EXCLUSIVE: Hartlepool and Stockton NHS trust selling land intended for new Wynyard hospital

Ffrom left: Dr Boleslaw Posmyk, board chairman Paul Garvin, and chief executive, Alan Foster. A model of how the proposed Wynyard hospital was set to look.
Ffrom left: Dr Boleslaw Posmyk, board chairman Paul Garvin, and chief executive, Alan Foster. A model of how the proposed Wynyard hospital was set to look.
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PLANS to build a new hospital for Hartlepool and East Durham look to have flat-lined as the land earmarked for the development is to be sold back to the original owner.

North Tees and Hartlepool NHS Foundation Trust says the multi-million pound site, which was earmarked for the potential building of the new hospital at Wynyard, is being re-sold back to Wynyard Park Limited.

It is linked to the original land sale agreement made back in 2010 and the re-sale of the land must be made by tomorrow.

The site’s sale five years ago had a number of conditions attached to it, one was the trust being able to secure funding to build the new hospital, which it has been unable to do.

The news, which will come as a huge blow to thousands of people in the town, could be a final nail in the coffin of the hospital plans, following last October’s announcement by trust bosses that they were shelving the £300m development at Wynyard after failing to secure £100m funding from the Government to build it before the General Election.

Hospital campaigners, town MP Iain Wright and the Mail’s Bring Them Back campaign all called for services to be urgently reinstated to the University Hospital of Hartlepool, but the trust’s chief executive Alan Foster said they would not return and could not rule out further provisions being stripped away.

The arrangements to sell the land back was made to ensure the money could be brought back into the NHS if necessary and did not leave the trust with a piece of land it could do nothing with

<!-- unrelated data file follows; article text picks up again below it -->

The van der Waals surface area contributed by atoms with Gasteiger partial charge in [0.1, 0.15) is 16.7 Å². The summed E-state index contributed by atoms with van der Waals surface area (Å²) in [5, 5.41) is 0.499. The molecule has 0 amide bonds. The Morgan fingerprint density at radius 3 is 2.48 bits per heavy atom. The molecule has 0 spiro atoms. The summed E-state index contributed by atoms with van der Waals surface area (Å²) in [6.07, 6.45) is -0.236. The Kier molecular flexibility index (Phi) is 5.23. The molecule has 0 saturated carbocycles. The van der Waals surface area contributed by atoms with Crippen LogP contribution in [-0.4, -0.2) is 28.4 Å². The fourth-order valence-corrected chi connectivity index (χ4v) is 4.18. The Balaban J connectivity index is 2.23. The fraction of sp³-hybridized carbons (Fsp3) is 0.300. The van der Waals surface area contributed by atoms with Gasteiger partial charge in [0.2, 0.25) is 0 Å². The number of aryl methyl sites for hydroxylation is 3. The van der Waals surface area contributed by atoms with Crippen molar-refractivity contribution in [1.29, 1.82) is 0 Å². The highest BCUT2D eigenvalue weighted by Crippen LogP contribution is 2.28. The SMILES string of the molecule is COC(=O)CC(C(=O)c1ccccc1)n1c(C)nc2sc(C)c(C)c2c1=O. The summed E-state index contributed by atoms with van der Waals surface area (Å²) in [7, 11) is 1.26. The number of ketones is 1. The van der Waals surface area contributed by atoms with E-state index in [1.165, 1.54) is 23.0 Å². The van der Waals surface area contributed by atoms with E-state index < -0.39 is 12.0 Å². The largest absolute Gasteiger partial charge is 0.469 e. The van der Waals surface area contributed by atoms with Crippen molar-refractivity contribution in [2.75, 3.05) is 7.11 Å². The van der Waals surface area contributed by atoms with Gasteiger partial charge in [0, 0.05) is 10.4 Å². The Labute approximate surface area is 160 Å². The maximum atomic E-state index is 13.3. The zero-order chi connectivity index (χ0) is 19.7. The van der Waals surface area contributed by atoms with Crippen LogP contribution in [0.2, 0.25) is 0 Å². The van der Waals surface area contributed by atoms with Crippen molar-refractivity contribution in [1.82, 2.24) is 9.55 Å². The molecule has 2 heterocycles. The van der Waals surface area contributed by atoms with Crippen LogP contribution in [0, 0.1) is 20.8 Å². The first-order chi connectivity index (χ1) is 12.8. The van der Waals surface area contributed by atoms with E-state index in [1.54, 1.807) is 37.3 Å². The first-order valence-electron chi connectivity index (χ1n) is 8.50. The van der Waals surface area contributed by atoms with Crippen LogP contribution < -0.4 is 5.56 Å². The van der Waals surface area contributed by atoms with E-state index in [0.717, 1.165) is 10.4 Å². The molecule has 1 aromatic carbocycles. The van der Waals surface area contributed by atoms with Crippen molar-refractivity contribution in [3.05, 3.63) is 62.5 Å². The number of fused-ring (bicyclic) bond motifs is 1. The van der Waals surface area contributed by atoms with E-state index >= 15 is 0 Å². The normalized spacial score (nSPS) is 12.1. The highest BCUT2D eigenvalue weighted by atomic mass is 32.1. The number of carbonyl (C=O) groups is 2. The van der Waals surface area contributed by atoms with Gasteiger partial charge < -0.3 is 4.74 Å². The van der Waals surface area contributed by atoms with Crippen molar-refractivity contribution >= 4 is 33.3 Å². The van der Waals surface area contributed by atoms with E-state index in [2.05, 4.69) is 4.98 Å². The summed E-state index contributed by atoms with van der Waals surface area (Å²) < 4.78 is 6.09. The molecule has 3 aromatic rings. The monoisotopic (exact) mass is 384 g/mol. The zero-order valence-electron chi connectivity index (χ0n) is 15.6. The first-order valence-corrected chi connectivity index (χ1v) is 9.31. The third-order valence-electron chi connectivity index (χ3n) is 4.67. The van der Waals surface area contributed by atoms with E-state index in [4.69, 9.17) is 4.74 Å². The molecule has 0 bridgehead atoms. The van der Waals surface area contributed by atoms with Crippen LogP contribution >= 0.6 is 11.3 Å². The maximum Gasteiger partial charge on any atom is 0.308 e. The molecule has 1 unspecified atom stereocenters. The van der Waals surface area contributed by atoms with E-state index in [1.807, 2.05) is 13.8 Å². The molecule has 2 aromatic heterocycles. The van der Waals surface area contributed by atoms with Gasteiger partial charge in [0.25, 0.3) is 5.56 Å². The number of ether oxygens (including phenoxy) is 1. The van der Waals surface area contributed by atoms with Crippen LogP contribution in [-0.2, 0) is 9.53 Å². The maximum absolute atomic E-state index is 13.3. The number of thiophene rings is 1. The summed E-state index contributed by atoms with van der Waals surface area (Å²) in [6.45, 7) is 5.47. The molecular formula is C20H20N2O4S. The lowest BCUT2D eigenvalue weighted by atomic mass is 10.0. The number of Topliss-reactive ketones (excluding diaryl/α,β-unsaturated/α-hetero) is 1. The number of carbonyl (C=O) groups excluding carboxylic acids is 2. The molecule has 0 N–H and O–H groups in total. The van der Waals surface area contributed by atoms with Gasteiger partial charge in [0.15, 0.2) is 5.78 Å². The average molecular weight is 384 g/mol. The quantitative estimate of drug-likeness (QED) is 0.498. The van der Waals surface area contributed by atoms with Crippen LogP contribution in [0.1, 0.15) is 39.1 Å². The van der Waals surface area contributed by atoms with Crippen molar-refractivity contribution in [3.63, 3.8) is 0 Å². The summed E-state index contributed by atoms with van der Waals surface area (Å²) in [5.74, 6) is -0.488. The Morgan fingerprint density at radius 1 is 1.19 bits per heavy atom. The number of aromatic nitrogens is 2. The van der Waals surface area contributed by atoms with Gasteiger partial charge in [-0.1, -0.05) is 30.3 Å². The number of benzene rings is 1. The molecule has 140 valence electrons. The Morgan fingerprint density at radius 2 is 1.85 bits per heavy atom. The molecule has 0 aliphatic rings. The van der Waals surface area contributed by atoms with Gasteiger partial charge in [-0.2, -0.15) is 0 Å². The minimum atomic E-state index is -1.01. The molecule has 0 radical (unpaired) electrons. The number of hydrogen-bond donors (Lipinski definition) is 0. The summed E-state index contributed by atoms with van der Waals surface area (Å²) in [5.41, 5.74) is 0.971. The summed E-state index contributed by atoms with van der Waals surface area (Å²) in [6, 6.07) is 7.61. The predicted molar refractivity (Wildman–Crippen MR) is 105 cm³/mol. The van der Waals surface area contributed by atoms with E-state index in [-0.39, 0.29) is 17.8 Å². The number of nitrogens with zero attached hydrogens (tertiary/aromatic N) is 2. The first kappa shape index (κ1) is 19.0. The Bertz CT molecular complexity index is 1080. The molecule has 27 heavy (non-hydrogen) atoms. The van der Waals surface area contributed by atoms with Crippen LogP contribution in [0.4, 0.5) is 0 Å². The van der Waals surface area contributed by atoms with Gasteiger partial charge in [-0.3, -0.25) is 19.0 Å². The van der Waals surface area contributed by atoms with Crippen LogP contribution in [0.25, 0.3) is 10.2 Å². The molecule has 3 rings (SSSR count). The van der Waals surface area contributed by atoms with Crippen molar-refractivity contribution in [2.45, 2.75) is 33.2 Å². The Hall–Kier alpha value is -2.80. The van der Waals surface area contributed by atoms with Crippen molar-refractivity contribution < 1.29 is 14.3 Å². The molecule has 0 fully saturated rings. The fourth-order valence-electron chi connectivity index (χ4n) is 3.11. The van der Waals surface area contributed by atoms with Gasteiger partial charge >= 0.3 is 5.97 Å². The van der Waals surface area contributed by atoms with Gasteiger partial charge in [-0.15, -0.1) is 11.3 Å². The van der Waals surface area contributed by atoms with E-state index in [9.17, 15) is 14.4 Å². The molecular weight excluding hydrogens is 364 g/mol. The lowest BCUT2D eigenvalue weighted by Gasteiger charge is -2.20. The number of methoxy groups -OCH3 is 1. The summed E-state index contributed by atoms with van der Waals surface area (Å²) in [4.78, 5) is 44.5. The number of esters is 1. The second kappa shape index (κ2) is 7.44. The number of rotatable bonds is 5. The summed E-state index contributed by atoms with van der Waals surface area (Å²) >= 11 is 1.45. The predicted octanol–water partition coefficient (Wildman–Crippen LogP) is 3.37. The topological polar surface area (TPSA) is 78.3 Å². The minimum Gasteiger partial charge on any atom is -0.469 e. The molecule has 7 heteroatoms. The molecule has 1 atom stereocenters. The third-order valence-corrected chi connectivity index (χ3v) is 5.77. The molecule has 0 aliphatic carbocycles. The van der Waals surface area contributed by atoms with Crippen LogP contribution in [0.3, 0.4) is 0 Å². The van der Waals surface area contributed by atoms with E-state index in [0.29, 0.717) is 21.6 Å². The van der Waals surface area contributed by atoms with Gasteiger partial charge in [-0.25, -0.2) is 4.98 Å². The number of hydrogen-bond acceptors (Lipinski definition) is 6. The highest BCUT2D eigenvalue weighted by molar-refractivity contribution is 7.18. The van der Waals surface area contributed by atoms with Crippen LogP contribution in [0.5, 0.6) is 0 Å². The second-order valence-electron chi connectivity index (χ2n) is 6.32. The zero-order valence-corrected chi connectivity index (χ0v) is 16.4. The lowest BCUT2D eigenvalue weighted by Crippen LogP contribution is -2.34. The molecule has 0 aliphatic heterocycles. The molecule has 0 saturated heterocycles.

Alan Foster

Trust bosses say they still believe a new hospital in the centre of the area is the best option, but as that has not come to fruition then services have had to be centralised at the University Hospital of North Tees, in Stockton, for safety and quality reasons.

They say pooling staff and doctors, such as intensive care, at one site is safer for patients.

Discussions about the shape of services being offered at both hospital sites in the future are now under way.

Today, Mr Foster said: “The trust has a land sale agreement with Wynyard Park Limited, which has an option for the trust to sell the land back to Wynyard Park Limited if the trust cannot satisfy the conditions of the land sale agreement, the main one being having started work on site.

A model of how the proposed hospital could have looked.

A model of how the proposed hospital could have looked.

“The trust is exercising the option to sell the land back to Wynyard Park Limited, which we have to do by May 12.”

The Mail put several questions to the trust to which it gave answers as follows:

Just to confirm, does the above statement mean that you are selling the land back to Wynyard Park?

“Yes, the original land sale agreement of May 2010 had a number of conditions. One was to have planning permission, which we had. Another was to have secured the funding, which – with the withdrawal of public dividend capital – we were unfortunately unable to do. This meant another condition, starting the work on site before 12 May, could not be met.

“In 2010 when the agreement was made, not long after public dividend capital had been promised by a previous government, we were very optimistic about starting work on site well before 2015. However, the arrangements to sell the land back was made to ensure the money could be brought back into the NHS if necessary and did not leave the trust with a piece of land it could do nothing with.”

Is the trust no longer pursuing the option of a new hospital?

“We believe the new hospital is still the right thing to do for the people of Hartlepool, Stockton and parts of Easington and Sedgefield. When the Momentum: Pathways to Healthcare programme was launched it recognised the changing needs of the population, that far more care would be provided outside hospital, but a new purpose-built hospital in a central location would meet the needs of future generations.

“While there have been reviews in the private finance initiative and delays with funding, time has not stood still, medicine continues to advance and safety and quality standards become, quite rightly, ever higher. Momentum, and the new hospital which was part of it, recognised this. However because we have not been able to achieve the new hospital, services have had to be centralised to meet quality and safety requirements.”

What will now happen to Hartlepool’s hospital?

“Discussions were under way before the election, and they will continue, to offer as many services as it’s safe to do so at the University Hospital of Hartlepool.”

As services are continually being moved away from Hartlepool, does this mean that there will eventually only be North Tees left? Or will some services be moved back to Hartlepool as a result of this news about the land sale?

“It is too early to say what the shape of services on both hospital sites will be. However discussions are under way with health and social care partners as well as patient representative groups.”